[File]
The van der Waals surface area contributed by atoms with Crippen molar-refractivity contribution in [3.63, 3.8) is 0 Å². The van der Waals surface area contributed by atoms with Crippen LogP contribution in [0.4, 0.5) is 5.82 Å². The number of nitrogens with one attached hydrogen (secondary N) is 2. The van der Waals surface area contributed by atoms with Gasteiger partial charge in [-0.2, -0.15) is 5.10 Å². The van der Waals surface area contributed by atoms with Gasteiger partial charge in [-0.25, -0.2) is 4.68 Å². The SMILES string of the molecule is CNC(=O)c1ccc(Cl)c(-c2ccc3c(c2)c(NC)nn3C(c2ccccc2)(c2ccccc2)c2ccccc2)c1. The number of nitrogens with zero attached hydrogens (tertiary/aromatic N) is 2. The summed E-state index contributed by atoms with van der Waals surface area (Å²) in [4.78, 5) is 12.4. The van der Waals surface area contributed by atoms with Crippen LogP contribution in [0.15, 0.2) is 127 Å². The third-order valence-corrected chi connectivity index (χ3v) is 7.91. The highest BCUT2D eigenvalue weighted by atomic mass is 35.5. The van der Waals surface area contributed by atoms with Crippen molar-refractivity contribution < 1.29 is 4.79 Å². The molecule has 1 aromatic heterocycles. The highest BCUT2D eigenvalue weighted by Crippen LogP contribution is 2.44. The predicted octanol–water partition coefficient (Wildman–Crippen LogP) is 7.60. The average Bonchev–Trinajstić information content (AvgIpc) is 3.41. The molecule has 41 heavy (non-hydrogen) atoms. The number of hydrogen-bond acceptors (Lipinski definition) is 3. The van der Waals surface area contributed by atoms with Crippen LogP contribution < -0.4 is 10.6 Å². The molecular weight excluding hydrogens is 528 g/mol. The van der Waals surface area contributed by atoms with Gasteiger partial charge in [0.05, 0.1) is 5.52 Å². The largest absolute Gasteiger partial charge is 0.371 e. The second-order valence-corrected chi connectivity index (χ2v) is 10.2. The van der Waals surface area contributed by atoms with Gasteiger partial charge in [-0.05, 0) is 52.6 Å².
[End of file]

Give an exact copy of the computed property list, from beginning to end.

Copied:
The van der Waals surface area contributed by atoms with Crippen molar-refractivity contribution in [3.63, 3.8) is 0 Å². The van der Waals surface area contributed by atoms with Crippen LogP contribution in [0.4, 0.5) is 5.82 Å². The number of nitrogens with one attached hydrogen (secondary N) is 2. The van der Waals surface area contributed by atoms with Gasteiger partial charge in [-0.2, -0.15) is 5.10 Å². The van der Waals surface area contributed by atoms with Gasteiger partial charge in [-0.25, -0.2) is 4.68 Å². The SMILES string of the molecule is CNC(=O)c1ccc(Cl)c(-c2ccc3c(c2)c(NC)nn3C(c2ccccc2)(c2ccccc2)c2ccccc2)c1. The number of nitrogens with zero attached hydrogens (tertiary/aromatic N) is 2. The summed E-state index contributed by atoms with van der Waals surface area (Å²) in [4.78, 5) is 12.4. The van der Waals surface area contributed by atoms with Crippen LogP contribution in [0.15, 0.2) is 127 Å². The third-order valence-corrected chi connectivity index (χ3v) is 7.91. The highest BCUT2D eigenvalue weighted by atomic mass is 35.5. The van der Waals surface area contributed by atoms with Crippen molar-refractivity contribution < 1.29 is 4.79 Å². The molecule has 1 aromatic heterocycles. The highest BCUT2D eigenvalue weighted by Crippen LogP contribution is 2.44. The predicted octanol–water partition coefficient (Wildman–Crippen LogP) is 7.60. The average Bonchev–Trinajstić information content (AvgIpc) is 3.41. The molecule has 41 heavy (non-hydrogen) atoms. The number of hydrogen-bond acceptors (Lipinski definition) is 3. The van der Waals surface area contributed by atoms with Crippen LogP contribution < -0.4 is 10.6 Å². The molecular weight excluding hydrogens is 528 g/mol. The van der Waals surface area contributed by atoms with Gasteiger partial charge in [0.05, 0.1) is 5.52 Å². The largest absolute Gasteiger partial charge is 0.371 e. The second-order valence-corrected chi connectivity index (χ2v) is 10.2. The van der Waals surface area contributed by atoms with Gasteiger partial charge in [-0.05, 0) is 52.6 Å².